Social Networking

Printed works to illuminate a networked world.



The Accidental Billionaires The Founding of Facebook: A Tale of Sex, Money, Genius, and Betrayal

Ben Mezrich


After hacking into the Harvard computer system to snag the photos of every female student on campus, Mark Zuckerberg set up a site for fellow male students to “rate” them. Mezrich chronicles how the social experiment led to the birth of Facebook and the changing of American life forever.






The Wisdom of Crowds

By James Surowieki


New Yorker staff writer Surowiecki explores the idea that large groups of people are often smarter than an elite few even if those few are experts in the subject at hand. He finds down-to-earth ways to investigate the idea in fields as diverse as psychology, economics, and artificial intelligence.







Here Comes Everybody

By Clay Shirky


Social media has completely changed the way groups work together in many ways and Shirky chronicles them all: from antiauthoritarian demonstrations in Belarus and bloggers bringing down Trent Lott to the complete surprise of Wikipedia working effectively. Shirky entertainingly deciphers what makes groups work in this Web 2.0 world.







Twitter Wit: Brilliance in 140 Characters or Less

Nick Douglas


Like a collection of hilarious and fascinating haiku, Douglas, the founding editor of Silicon Valley gossip site Valleywag, collects 158 pages of 140-character (or less) tweets from a slew of celebs such as Stephen Colbert and New Yorker staff writer Susan Orlean and everyday Joes that prove to be priceless.







Stealing MySpace: The Battle to Control the Most Popular Website in America

Julia Angwin


MySpace’s founders weren’t tech geniuses. They were marketing guys who had dabbled in spam, pornography, and spyware before ripping off another social-networking site, Friendster. Pulitzer Prize-winner Angwin tells how one of the Internet’s most popular sites came to be and was eventually sold to Rupert Murdoch for almost $600 million.



by aa59 on ‎11-15-2010 09:27 AM

Social Networking is a useful tool to reconnect with old friends, but sometimes it can be an invasion of privacy. I have read a story about the negative uses of social networking and how past of someone's life can affect their future. The story is about a serial killer that finds people from his past and uses social networking to track and kill his victims that tormented him in the past. The story is called Encrypted, visit the website for more info.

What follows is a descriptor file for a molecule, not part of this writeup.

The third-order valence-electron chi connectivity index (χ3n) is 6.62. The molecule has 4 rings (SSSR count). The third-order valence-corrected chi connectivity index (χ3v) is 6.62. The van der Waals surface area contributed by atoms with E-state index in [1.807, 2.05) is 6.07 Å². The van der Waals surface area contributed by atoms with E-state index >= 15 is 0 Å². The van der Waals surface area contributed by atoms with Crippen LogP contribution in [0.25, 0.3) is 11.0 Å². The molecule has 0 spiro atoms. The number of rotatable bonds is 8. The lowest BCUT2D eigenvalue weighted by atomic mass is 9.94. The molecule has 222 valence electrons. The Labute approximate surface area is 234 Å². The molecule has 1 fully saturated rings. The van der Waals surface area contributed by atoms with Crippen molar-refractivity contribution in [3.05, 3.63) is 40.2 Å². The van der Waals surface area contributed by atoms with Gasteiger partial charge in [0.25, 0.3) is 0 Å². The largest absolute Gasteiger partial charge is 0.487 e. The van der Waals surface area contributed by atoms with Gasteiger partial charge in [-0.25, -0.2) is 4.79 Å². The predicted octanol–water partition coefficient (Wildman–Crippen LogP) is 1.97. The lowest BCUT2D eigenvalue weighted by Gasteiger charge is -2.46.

April 19: "What you see first, after the starting gun's crack, is a column of bobbing runners, thousands of them, surging downhill..."

Donna Tartt's The Goldfinch is the winner of the 2014 Pulitzer Prize for Fiction. James Parker calls this Dickensian coming-of-age novel "an enveloping…

Books, CDs, DVDs to know about now
Poems That Make Grown Men Cry

And women too.  Luminaries from Colin Firth to Nick Cave and Jonathan Franzen chose the poems that bring them to tears, and the result is a stunning collection of poignant verse from writers like Auden, Whitman, Bishop, Larkin, Neruda and many others.  Warning: choking-up hazard.

The King of Pain

Trapped beneath his entertainment system, reality TV mastermind Rick Salter reflects on his life and tries to piece together the events of the previous evening. Seth Kaufman’s romp is an outrageous meditation on pain and entertainment in a deranged world in which the two are often interchangeable.

The Good Inn

Frank Black, frontman for the Pixies, has written a transgressive historical fiction with shades of Thomas Pynchon (focused as it is on the history of explosives and cinematic pornography), all set in a hallucinatory Edwardian Europe.